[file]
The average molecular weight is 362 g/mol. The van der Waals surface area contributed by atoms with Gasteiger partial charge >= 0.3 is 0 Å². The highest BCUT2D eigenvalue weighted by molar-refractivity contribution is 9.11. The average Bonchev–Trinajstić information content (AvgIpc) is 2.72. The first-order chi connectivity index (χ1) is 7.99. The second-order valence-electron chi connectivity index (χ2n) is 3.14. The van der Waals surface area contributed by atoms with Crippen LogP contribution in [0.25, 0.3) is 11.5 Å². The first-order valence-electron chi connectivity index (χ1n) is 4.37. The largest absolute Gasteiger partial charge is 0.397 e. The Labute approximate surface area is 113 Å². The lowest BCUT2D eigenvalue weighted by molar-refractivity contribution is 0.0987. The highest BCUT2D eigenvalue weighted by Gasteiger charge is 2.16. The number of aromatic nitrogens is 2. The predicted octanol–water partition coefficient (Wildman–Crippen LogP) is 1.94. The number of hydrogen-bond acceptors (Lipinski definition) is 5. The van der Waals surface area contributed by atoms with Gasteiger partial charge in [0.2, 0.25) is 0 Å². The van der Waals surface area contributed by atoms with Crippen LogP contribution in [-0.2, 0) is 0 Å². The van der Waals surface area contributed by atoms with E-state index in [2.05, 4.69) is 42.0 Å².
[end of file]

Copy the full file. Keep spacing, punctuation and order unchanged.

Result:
The average molecular weight is 362 g/mol. The van der Waals surface area contributed by atoms with Gasteiger partial charge >= 0.3 is 0 Å². The highest BCUT2D eigenvalue weighted by molar-refractivity contribution is 9.11. The average Bonchev–Trinajstić information content (AvgIpc) is 2.72. The first-order chi connectivity index (χ1) is 7.99. The second-order valence-electron chi connectivity index (χ2n) is 3.14. The van der Waals surface area contributed by atoms with Crippen LogP contribution in [0.25, 0.3) is 11.5 Å². The first-order valence-electron chi connectivity index (χ1n) is 4.37. The largest absolute Gasteiger partial charge is 0.397 e. The Labute approximate surface area is 113 Å². The lowest BCUT2D eigenvalue weighted by molar-refractivity contribution is 0.0987. The highest BCUT2D eigenvalue weighted by Gasteiger charge is 2.16. The number of aromatic nitrogens is 2. The predicted octanol–water partition coefficient (Wildman–Crippen LogP) is 1.94. The number of hydrogen-bond acceptors (Lipinski definition) is 5. The van der Waals surface area contributed by atoms with Gasteiger partial charge in [0.2, 0.25) is 0 Å². The van der Waals surface area contributed by atoms with Crippen LogP contribution in [-0.2, 0) is 0 Å². The van der Waals surface area contributed by atoms with E-state index in [2.05, 4.69) is 42.0 Å².